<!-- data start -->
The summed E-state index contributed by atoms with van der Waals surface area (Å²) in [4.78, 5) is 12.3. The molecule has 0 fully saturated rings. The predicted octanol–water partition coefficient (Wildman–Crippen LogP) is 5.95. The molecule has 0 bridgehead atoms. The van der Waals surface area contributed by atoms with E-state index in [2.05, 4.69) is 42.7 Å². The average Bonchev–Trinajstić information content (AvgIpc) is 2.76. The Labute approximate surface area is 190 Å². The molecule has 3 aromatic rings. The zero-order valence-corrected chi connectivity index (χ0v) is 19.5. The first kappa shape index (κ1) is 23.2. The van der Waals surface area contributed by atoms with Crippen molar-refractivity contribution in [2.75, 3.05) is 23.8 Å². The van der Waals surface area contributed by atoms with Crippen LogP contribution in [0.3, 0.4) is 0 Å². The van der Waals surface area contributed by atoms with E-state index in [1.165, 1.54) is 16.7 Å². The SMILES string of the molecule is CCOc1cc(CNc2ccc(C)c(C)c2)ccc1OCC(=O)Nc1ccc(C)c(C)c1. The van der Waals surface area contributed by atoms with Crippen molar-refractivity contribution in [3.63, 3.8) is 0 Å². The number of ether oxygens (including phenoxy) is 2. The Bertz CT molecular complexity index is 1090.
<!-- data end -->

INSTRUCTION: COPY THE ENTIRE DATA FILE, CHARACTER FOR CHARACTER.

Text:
The summed E-state index contributed by atoms with van der Waals surface area (Å²) in [4.78, 5) is 12.3. The molecule has 0 fully saturated rings. The predicted octanol–water partition coefficient (Wildman–Crippen LogP) is 5.95. The molecule has 0 bridgehead atoms. The van der Waals surface area contributed by atoms with E-state index in [2.05, 4.69) is 42.7 Å². The average Bonchev–Trinajstić information content (AvgIpc) is 2.76. The Labute approximate surface area is 190 Å². The molecule has 3 aromatic rings. The zero-order valence-corrected chi connectivity index (χ0v) is 19.5. The first kappa shape index (κ1) is 23.2. The van der Waals surface area contributed by atoms with Crippen molar-refractivity contribution in [2.75, 3.05) is 23.8 Å². The van der Waals surface area contributed by atoms with Crippen LogP contribution in [0.3, 0.4) is 0 Å². The van der Waals surface area contributed by atoms with E-state index in [1.165, 1.54) is 16.7 Å². The SMILES string of the molecule is CCOc1cc(CNc2ccc(C)c(C)c2)ccc1OCC(=O)Nc1ccc(C)c(C)c1. The van der Waals surface area contributed by atoms with Crippen molar-refractivity contribution in [3.63, 3.8) is 0 Å². The number of ether oxygens (including phenoxy) is 2. The Bertz CT molecular complexity index is 1090.